There are a host of studies on how the radical right mobilises, spreads its message, and is policed. Unfortunately, there is far too little analysis of the impact that hate crime has on its victims and on how people respond to being the targets of hate crime. In the first book of Ibidem’s new Analyzing Political Violence series, Nasser Kurdy walks David Tucker through his experience of being stabbed in the back of the neck outside his mosque in Manchester in September 2017. Kurdy is an orthopedic surgeon, an active leader in Manchester’s Islamic community, and the founder of I4giveH8, an organisation focused on countering extremism and hate in the United Kingdom. The book is the result of a series of interviews that Kurdy gave to Tucker during 2019, which have been written up by Tucker as a first-person narrative, speaking to the reader in the voice of a hate crime survivor. Kurdy gained nationally celebrity for forgiving his attacker the day after his attack, and he reflects extensively on the power that forgiveness has in bringing peace to victims and in allowing them to move on with their lives without being paralysed by anger.
After briefly telling us how a boy from Syria ended up training and working as a surgeon in Britain, Kurdy describes the attack in careful detail. He writes that he was admiring a garden before entering his mosque one morning when someone stabbed him from behind and then chased him inside the mosque, shouting “This is for what you’ve done!” The knife narrowly missed vital parts of the neck, and it is miraculous that Kurdy survived the attack at all, let alone that he was back at work within two days. A firm believer in the Quran’s teaching that “Nothing befalls us except what the Almighty has decreed for us” (9/51), Kurdy and his wife feel that he was touched “by the mercy of God” in surviving to tell the tale. Kurdy explains carefully how his subsequent interactions with the police, the media, his community, and the legal system impacted him as a victim and a survivor. While praising the police for their handling of the situation, he also noted a number of times that he thought they had missed things. He was very confused when they charged his assailant with “wounding with intent”, for example, rather than with attempted murder, when the attack had clearly been an attempt to kill him. It was only later, when the assailant pleaded guilty to wounding with intent and the police subsequently increased the charge to attempted murder, that he realised that pressing the lesser charge initially was strategically sensible as they might not have won their case if they had started with a charge of attempted murder. As it happened, Kurdy’s attacker was found not guilty of attempted murder, mostly because of the skill of the attacker’s defence attorney.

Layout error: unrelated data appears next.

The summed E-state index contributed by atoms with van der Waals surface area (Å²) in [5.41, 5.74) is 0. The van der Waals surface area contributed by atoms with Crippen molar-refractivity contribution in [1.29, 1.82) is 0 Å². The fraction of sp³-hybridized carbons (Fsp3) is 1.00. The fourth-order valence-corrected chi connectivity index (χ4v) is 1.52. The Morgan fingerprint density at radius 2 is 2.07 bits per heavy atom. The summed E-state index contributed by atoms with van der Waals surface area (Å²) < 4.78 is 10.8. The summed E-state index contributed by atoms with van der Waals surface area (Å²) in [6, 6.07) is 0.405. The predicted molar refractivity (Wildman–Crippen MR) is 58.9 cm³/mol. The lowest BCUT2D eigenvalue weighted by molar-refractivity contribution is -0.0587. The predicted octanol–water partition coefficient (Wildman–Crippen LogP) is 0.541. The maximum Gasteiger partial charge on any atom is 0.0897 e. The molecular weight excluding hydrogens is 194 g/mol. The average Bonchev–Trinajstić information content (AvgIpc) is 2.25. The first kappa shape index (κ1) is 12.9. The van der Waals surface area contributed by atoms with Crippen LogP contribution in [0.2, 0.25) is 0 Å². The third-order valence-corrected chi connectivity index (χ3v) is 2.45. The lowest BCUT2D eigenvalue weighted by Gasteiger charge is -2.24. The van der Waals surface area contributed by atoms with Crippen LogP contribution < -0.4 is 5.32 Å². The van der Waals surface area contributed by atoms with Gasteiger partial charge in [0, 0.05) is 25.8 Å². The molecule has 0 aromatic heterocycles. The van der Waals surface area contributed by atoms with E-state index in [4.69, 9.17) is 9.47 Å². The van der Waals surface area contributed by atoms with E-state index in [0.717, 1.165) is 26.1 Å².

Kurdy notes that he felt marginalised and ignored throughout the investigation and the trial emphasising repeatedly that the legal system is designed to reach a verdict, not to help victims deal with their trauma or to rehabilitate the criminals. As well as being a lesson in humility for him, Kurdy realised how crucial support groups for victims and rehabilitation programs for criminals are as they provide solutions to problems that the legal system is potentially blind to. His experience led him to form I4giveH8, through which he has given numerous talks to school groups, community groups, and survivor forums, as well as getting involved with the Sycamore Tree programme in prisons. Kurdy’s reflections on how victims and perpetrators deal with the consequences of hate crimes are the real heart of this book and are what should be of interest to those working within community projects to counter the radical right. He recounts attending an event called ‘The Many Faces of the Far Right’ in Birmingham, where the majority of people were depressed and discouraged after a day of reflecting on the growing strength of the radical right in Britain. “How you not listened to anything I have said?” he asked the group. “Look, have you ever thought about the question of whether we can in fact absorb the first blow? Somebody comes at you with their aggression and hate and you are able to absorb it and then respond in a different way?” (p. 145)
Without condoning their actions or excusing them legally, Kurdy argues that however difficult it may be, forgiving the perpetrators of hate crimes defuses the power of their agendas and produces healing and reconciliation where before there was division and hurt. He thus offers a powerful way of responding to the radical right which is sadly not considered often enough by policy makers and anti-fascist practitioners. Terrorism and hate crimes are most destructive when they exacerbate and increase fear and hatred. Forgiveness, as Kurdy presents it, takes the power away from the perpetrators and allows the community to regain control of the conversation. Not everyone is capable of forgiving, but for those who can, forgiveness is a powerful weapon indeed.
Dr Roland Clark is a Senior Fellow at CARR, and a Reader in History at the University of Liverpool. See his profile here.
©Roland Clark. Views expressed on this website are individual contributors and do not necessarily reflect that of the Centre for Analysis of the Radical Right (CARR). We are pleased to share previously unpublished materials with the community under creative commons license 4.0 (Attribution-NoDerivatives).